No Musings last week due to mostly being tied up with our semi-annual joint tri-birthday and wedding anniversary bash. With that now out of the way (much fun and cake enjoyed by all concerned), normal service can resume.
Much of my time this week has been spent preparing a user survey, due for publication early next week. That’s sent my brain spinning is various different directions as I’ve pondered how best to elicit the kind of data we need back from the survey, and how to analyse and act upon it once we’ve gotten it. Some of the things I’ve found interesting are naturally skewed as a result.
- Data visualisation isn’t a topic I’ve spent much time on in the past, though I’ve naturally been vaguely aware of the benefits of translating a dataset into something with a bit more visual snappiness to it. While pondering how best to communicate some results, I discovered the Data Analysis and Presentation Skills specialism on the Coursera site. If you can ignore the somewhat in-yer-face PWC branding, there’s certainly some good content in the first section – Data Driven Decision Making – and I plan on working through the rest in due course.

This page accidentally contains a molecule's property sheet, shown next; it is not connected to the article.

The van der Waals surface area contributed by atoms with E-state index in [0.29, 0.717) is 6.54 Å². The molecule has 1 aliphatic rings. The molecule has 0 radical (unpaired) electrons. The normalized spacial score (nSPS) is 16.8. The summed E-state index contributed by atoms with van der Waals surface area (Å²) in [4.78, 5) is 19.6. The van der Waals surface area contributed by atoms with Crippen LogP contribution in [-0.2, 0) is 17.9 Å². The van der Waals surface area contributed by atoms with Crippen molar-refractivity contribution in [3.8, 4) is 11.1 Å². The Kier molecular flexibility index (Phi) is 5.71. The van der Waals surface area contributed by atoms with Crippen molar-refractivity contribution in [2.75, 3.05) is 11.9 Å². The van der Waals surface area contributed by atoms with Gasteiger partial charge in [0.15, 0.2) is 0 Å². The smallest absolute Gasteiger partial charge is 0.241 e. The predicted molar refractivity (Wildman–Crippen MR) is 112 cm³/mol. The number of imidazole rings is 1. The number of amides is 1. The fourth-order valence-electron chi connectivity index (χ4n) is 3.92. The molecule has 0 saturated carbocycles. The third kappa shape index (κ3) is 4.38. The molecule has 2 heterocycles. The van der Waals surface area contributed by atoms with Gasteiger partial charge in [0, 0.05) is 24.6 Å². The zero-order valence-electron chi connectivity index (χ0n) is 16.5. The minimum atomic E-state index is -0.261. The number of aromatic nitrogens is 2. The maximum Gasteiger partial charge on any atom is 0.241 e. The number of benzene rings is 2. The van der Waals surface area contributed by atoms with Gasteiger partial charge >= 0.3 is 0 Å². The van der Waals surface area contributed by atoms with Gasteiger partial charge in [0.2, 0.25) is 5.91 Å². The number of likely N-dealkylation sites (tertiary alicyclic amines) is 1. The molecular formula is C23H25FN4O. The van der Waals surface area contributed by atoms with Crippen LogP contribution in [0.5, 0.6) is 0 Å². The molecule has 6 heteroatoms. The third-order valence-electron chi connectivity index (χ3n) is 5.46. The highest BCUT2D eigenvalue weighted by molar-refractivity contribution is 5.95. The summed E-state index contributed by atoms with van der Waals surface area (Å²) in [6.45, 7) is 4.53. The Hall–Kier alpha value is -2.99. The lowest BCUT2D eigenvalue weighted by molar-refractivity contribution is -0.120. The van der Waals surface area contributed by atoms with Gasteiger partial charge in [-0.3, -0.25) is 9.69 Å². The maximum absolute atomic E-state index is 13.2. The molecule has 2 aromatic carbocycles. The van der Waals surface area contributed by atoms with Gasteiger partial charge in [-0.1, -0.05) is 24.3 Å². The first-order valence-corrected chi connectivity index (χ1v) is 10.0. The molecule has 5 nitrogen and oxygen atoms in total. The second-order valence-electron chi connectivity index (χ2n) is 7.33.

- Of course, there’s a possibility that I may not. Get around to working through the rest of the course, that is. But that’s fine too, since I could argue that I already found what I was looking for in the first part; namely, a model or framework to help guide me towards data-driven-ness in my current capacity. I used to worry about my laissez faire approach to learning and self development, but I’ve realised over time that if nothing else, what I usually end up with is a better sense of what I don’t know yet, and as in this case, something to help guide my thinking until I have the time or inclination to explore the area further at a later date. Just in time learning, as I like to think of it.
- The model I found particularly useful in this case was the DIDO framework (not referred to as such, at least officially, by PWC). You’ll probably note that it has fairly strong parallels with the Scientific Method. One thing I noticed was that, in retrospect, I’ve been applying the model already; but it’s nice to now have a bit more definition to the approach I’ve generally been taking:
- Discovery – identify the problem, form a hypotheses, collect available data
- Insights – perform data analysis
- Decisions/actions – link insights to actionable recommendations, make a plan
- Outcomes – review the desired outcomes of long term objectives & solutions, revert back to defining the problem